Witnesses to a Will: How to Make a Will Valid

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people gathered around a table to sign and witness a will

Most legal documents require a signature to make them valid. Once they are signed, they’re good to go. When you sign a Will, usually you need at least two adult witnesses and a notary must be present to actually watch you sign the document so it will be easily admitted to probate.  This is called a self-proving affidavit. If you live in a jurisdiction that allows it and your Will does not have a self-proving affidavit, it is a longer and more expensive process to get your Will allowed.

Why Are Witnesses Required When Signing a Will?

A Last Will and Testament determines how your assets are to be distributed after you die. It also allows you to name a guardian to care for your minor children if something happens to you. Your Will is the foundation of your estate plan.  

Since a Will goes into effect upon your passing, many years – even decades – could elapse between the day you signed it and the day you pass away. And since you are not around to dispute any challenges that should arise when the Will is probated, that’s where the witnesses come in.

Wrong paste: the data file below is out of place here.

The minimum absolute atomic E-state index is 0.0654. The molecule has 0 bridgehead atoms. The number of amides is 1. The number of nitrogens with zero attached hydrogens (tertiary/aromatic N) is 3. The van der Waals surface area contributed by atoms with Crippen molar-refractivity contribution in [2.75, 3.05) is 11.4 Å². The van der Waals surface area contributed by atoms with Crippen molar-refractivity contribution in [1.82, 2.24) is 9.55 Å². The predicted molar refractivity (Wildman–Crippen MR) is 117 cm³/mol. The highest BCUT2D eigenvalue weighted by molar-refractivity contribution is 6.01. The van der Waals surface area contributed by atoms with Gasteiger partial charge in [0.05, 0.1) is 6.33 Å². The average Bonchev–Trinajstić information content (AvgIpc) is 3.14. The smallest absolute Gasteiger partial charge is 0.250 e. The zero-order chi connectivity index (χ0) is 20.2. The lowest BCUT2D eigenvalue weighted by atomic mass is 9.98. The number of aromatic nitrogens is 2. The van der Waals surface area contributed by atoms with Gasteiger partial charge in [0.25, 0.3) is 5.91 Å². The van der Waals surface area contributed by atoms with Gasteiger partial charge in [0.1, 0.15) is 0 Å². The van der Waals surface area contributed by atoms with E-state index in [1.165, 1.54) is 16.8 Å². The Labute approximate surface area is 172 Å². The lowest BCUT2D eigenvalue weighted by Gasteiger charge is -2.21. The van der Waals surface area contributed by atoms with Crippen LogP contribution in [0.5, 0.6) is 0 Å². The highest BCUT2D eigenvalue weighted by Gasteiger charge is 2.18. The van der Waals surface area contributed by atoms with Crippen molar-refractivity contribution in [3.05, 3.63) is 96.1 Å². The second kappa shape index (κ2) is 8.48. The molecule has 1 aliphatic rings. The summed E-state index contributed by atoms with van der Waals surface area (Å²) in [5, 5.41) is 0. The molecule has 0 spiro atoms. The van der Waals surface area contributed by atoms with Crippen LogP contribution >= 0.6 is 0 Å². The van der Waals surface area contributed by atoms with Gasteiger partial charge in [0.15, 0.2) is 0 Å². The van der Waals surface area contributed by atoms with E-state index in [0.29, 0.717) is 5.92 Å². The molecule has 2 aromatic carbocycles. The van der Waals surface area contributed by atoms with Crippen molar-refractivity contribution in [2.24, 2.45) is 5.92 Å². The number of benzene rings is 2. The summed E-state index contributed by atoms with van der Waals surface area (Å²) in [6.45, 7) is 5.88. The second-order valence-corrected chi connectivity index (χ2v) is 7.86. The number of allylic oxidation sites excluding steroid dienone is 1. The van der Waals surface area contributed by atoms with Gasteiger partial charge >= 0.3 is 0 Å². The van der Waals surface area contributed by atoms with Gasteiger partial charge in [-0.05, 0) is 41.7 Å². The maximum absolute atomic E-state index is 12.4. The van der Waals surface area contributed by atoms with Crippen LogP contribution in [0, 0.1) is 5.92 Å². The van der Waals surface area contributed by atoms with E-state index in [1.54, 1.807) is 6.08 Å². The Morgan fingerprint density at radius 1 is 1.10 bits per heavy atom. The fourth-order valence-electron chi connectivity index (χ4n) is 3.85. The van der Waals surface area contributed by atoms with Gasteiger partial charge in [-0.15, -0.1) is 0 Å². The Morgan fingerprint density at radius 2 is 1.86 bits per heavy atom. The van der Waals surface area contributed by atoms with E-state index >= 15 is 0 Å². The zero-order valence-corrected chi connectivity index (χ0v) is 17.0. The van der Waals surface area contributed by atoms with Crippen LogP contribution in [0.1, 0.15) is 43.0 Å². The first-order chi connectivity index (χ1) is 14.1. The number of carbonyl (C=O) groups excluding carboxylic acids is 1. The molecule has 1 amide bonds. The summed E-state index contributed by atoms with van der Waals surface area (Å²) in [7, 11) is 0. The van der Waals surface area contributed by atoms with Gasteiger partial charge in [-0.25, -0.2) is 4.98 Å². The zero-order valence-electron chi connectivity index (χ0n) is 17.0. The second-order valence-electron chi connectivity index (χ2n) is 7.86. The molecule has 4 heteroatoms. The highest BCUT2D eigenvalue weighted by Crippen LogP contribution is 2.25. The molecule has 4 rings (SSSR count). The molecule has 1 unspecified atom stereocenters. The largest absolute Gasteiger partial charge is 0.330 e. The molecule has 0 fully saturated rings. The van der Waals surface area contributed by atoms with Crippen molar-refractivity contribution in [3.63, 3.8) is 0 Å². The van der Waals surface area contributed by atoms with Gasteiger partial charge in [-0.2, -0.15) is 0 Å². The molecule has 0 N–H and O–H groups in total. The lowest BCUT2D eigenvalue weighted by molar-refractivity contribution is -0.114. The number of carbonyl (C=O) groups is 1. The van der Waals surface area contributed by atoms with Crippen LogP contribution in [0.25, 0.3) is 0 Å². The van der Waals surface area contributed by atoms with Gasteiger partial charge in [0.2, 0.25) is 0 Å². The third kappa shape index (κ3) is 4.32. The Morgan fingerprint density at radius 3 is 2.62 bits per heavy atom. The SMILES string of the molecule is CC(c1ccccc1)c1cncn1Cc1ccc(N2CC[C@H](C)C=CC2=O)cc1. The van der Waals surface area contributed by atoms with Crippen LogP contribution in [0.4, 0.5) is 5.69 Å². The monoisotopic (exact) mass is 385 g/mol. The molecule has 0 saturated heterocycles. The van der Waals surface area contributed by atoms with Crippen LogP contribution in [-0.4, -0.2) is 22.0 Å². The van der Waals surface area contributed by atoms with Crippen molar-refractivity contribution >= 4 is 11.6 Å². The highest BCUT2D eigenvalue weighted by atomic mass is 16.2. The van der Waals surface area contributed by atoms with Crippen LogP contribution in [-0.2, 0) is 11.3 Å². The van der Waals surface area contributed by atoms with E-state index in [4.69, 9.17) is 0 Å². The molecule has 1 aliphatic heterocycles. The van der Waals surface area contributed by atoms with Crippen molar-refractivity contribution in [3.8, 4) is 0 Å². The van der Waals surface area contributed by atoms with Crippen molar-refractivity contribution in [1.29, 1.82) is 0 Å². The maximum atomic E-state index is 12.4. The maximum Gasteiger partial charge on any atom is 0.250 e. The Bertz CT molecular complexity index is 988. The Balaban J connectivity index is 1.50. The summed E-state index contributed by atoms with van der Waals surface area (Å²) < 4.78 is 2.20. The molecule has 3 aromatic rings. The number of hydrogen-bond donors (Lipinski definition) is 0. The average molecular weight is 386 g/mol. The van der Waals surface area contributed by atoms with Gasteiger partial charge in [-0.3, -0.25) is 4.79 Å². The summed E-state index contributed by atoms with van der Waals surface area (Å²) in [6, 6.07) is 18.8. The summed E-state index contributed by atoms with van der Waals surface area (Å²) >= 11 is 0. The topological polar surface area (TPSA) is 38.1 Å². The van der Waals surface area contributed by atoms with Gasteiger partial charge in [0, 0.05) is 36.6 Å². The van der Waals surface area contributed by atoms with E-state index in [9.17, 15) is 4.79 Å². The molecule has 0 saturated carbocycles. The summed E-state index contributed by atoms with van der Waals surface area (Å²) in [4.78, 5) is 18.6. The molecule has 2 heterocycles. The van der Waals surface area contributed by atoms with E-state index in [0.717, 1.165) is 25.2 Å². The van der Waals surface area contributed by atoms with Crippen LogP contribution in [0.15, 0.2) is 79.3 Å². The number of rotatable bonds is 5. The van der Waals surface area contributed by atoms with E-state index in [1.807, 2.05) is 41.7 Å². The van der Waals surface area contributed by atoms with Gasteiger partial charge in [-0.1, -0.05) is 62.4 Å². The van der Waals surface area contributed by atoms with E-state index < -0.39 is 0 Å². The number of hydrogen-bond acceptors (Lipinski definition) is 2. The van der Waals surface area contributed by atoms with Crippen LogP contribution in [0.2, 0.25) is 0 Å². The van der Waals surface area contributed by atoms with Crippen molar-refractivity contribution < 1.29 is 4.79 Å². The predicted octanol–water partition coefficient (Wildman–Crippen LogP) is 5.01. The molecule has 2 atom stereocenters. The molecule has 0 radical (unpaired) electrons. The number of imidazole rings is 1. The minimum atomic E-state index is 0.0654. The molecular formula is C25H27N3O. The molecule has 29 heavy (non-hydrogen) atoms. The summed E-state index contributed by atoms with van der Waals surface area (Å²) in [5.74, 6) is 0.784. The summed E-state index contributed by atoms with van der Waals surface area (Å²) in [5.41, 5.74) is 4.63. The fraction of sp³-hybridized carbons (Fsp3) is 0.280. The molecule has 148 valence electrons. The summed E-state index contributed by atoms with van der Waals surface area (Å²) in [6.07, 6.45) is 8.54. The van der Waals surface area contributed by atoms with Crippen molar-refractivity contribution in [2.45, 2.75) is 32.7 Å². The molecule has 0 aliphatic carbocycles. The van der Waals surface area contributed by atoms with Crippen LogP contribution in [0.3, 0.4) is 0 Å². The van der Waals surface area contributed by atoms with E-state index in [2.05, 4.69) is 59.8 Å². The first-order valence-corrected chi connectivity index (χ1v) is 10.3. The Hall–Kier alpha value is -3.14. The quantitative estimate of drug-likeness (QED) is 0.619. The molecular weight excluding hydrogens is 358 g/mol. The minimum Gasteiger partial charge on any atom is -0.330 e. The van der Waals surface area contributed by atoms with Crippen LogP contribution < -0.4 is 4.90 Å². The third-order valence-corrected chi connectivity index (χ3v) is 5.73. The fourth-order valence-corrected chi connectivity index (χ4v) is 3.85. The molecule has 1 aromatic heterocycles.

Related: Everything You Need to Know about Your Last Will and Testament

Basically, the job of the witnesses is to verify that you were of sound mind and not under pressure from someone else when you signed the Will. If the witnesses are called to court, they can corroborate that everything was in order at the time of the signing. This adds a layer of protection for you as well as the terms and wishes you outlined in the document. 

If the Will’s signature was not witnessed, contesters could have an upper hand challenging that you were either pressured or mentally incapable when creating and signing the document. This could result in a costly and lengthy legal battle for your loved ones.

Related Article: Mental Capacity Requirements in Estate Planning

What is the Process of Witnessing a Will?

Each state has its own regulations when it comes to the process of creating a Will. As part of that process, most states require two people to witness the testator (the person creating the Will) sign the document. Vermont requires three witnesses. Two states – North Dakota and Colorado – allow the option of having a signature notarized or witnessed.

Here is the process of signing your Will:

Read the Will

Before you sign the Will, read it carefully to make sure everything is correct. If something is not right, correct it in your drafted Gentreo Will. A valid Will cannot have anything crossed out or erased.

Gather the Witnesses

Have two adult witnesses ready to watch you sign the document. Inform them they are to witness your signature.

Sign the Will

As the witnesses are looking on, sign the document.

Witnesses Sign the Will

The witnesses then sign and date the Will. Or they can attach, sign and date an affidavit attesting your mental capacity. Witnesses may also initial each page of the Will, although it's more common for the testator to initial each page.